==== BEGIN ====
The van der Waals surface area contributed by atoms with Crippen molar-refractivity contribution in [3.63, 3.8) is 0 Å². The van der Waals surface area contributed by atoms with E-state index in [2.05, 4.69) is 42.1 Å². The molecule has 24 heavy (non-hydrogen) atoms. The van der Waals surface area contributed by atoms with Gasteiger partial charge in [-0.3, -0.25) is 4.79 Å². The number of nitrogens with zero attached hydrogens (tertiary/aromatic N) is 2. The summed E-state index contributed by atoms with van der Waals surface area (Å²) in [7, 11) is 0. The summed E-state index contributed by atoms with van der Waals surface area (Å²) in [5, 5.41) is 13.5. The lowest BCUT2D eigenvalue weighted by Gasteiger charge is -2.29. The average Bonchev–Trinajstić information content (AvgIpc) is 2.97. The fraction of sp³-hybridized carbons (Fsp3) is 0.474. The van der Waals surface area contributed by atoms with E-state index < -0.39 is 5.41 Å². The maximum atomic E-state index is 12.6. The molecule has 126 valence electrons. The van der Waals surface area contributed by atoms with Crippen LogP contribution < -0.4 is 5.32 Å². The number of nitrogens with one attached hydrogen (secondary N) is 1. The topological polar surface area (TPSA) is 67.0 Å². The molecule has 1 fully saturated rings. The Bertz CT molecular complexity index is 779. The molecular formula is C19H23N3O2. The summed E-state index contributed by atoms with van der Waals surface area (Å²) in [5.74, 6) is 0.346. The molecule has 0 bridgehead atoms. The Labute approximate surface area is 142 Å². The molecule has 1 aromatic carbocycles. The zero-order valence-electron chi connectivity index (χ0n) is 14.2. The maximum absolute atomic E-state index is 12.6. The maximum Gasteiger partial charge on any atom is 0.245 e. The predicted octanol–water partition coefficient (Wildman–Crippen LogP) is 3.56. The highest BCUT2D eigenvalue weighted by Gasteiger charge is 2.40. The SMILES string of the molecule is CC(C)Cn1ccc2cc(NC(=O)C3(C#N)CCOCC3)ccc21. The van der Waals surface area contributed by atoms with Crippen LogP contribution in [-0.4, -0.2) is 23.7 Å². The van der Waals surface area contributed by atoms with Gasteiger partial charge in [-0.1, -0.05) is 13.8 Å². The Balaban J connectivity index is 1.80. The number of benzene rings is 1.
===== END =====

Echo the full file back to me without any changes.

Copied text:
The van der Waals surface area contributed by atoms with Crippen molar-refractivity contribution in [3.63, 3.8) is 0 Å². The van der Waals surface area contributed by atoms with E-state index in [2.05, 4.69) is 42.1 Å². The molecule has 24 heavy (non-hydrogen) atoms. The van der Waals surface area contributed by atoms with Gasteiger partial charge in [-0.3, -0.25) is 4.79 Å². The number of nitrogens with zero attached hydrogens (tertiary/aromatic N) is 2. The summed E-state index contributed by atoms with van der Waals surface area (Å²) in [7, 11) is 0. The summed E-state index contributed by atoms with van der Waals surface area (Å²) in [5, 5.41) is 13.5. The lowest BCUT2D eigenvalue weighted by Gasteiger charge is -2.29. The average Bonchev–Trinajstić information content (AvgIpc) is 2.97. The fraction of sp³-hybridized carbons (Fsp3) is 0.474. The van der Waals surface area contributed by atoms with E-state index < -0.39 is 5.41 Å². The maximum atomic E-state index is 12.6. The molecule has 126 valence electrons. The van der Waals surface area contributed by atoms with Crippen LogP contribution < -0.4 is 5.32 Å². The number of nitrogens with one attached hydrogen (secondary N) is 1. The topological polar surface area (TPSA) is 67.0 Å². The molecule has 1 fully saturated rings. The Bertz CT molecular complexity index is 779. The molecular formula is C19H23N3O2. The summed E-state index contributed by atoms with van der Waals surface area (Å²) in [5.74, 6) is 0.346. The molecule has 0 bridgehead atoms. The Labute approximate surface area is 142 Å². The molecule has 1 aromatic carbocycles. The zero-order valence-electron chi connectivity index (χ0n) is 14.2. The maximum absolute atomic E-state index is 12.6. The maximum Gasteiger partial charge on any atom is 0.245 e. The predicted octanol–water partition coefficient (Wildman–Crippen LogP) is 3.56. The highest BCUT2D eigenvalue weighted by Gasteiger charge is 2.40. The SMILES string of the molecule is CC(C)Cn1ccc2cc(NC(=O)C3(C#N)CCOCC3)ccc21. The van der Waals surface area contributed by atoms with Crippen LogP contribution in [-0.4, -0.2) is 23.7 Å². The van der Waals surface area contributed by atoms with Gasteiger partial charge in [-0.1, -0.05) is 13.8 Å². The Balaban J connectivity index is 1.80. The number of benzene rings is 1.